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October 2012

Are you aware of what is said about you when you are not in the room?

If you don't know what you bring to the table, you don't get a seat there. The corporate world is cut throat and it makes no apologies for it. To cut a niche for yourself in this world you need to get noticed, you need to brand yourself.

Personal branding has been discussed over and over and it is unavoidable whether you are employed or run your own business. It determines your career path as well as the success of your business.

"All of us need to understand the importance of branding. We are CEOs of our own companies: Me Inc. To be in business today, our most important job is to be head marketer for the brand called You."

- Tom Peters in Fast Company

Your personal brand is all about who you are and what you want to be known for. It is a conscious or unconscious process in which people attempt to influence the perceptions of other people about themselves; they do so by regulating and controlling information in social interaction.

If you type an email, you're branding yourself. If you have a conversation with a friend or family member, you're branding yourself. How you dress, what you eat, and how you talk all contribute to your brand. Think of your brand as the summation of all the associations about you that are stored in people's minds.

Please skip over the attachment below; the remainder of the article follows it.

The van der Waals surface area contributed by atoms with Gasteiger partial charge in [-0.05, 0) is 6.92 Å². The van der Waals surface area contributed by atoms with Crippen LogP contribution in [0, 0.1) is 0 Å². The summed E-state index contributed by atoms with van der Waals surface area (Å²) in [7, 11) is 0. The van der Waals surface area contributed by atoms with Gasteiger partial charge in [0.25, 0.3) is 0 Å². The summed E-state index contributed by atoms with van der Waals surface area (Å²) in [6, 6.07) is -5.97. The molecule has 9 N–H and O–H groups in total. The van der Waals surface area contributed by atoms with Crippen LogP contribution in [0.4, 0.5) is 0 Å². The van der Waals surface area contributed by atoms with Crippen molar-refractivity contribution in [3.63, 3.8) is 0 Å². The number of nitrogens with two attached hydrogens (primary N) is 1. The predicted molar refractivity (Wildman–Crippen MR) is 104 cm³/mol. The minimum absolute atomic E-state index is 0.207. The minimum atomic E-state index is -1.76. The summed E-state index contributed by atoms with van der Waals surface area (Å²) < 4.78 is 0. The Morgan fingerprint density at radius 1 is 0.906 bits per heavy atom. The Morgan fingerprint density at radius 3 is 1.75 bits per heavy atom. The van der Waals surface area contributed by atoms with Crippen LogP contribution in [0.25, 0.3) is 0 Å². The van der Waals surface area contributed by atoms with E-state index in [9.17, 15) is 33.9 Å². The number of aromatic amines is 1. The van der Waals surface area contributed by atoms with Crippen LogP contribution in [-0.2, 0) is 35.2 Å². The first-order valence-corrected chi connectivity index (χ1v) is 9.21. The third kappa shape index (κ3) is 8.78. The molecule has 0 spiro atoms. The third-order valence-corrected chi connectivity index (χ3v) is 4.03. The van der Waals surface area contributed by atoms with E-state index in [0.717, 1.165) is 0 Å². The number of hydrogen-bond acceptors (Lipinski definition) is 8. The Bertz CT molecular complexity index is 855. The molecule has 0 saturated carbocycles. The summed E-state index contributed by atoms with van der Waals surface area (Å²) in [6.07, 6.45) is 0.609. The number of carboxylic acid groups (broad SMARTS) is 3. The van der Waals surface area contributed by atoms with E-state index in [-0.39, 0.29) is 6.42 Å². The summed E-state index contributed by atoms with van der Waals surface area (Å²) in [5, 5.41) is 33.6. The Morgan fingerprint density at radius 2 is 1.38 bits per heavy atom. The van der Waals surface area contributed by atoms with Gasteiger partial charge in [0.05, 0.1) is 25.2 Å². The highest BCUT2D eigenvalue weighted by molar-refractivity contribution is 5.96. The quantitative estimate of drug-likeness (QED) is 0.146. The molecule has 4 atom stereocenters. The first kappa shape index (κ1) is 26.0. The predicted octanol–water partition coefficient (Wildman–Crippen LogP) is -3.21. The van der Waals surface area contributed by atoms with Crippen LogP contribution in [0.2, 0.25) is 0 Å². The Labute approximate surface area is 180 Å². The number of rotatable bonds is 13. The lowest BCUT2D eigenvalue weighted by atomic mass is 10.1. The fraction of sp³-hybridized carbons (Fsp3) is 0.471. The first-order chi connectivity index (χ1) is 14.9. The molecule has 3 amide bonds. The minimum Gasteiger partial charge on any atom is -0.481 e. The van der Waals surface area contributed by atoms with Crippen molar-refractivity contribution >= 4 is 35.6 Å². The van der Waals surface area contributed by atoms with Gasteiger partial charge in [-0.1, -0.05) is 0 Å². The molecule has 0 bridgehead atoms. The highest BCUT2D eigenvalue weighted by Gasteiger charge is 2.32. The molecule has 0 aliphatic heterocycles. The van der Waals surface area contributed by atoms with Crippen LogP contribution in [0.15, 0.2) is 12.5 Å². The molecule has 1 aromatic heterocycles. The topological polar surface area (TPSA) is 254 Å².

"Too many people overvalue what they are not and undervalue what they are." - Malcolm Forbes, Publisher

You can decide what to say or write in order to convey a certain image. Your projected image will influence what others think of you and how they might choose to interact with you. You may stumble upon this image accidentally, or you can deliberately target a specific type of image. With the surge of social media, you have not only the ability, but you now have the need to manage your own reputation, both online and in real life.

I think the best external image to project is the one you believe best reflects who you really are. Being yourself simply means being honest. "Be the real you because everyone else is taken and replicas don't sell for as much.”

Becoming aware of how others see you helps you identify blind spots within yourself. Then you can work on those negative aspects to help you become more internally congruent.

You need to know what you want to do and claim a niche for yourself. Among the questions you need to ask yourself are these;

  • How do I make people feel?
  • How do people benefit by working with me?
  • What words do others use to describe me?

The major aspects you need to work on, improve or completely overhaul are;

  • Your business card, verbal business card, elevator pitch
  • Resume/cover letter/references document
  • Portfolio
  • Email address
  • Twitter profile
  • LinkedIn profile
  • Facebook profile
  • Blog or website
  • Video resume
  • Wardrobe and image
  • Your business & dining etiquette, soft skills and networking skills

To experience the magic that happens when you're finally able to synchronize your public image with your true core values,to stay relevant in the organization you work in and to show your true value to those who can promote you take a personal branding class.

Students (December)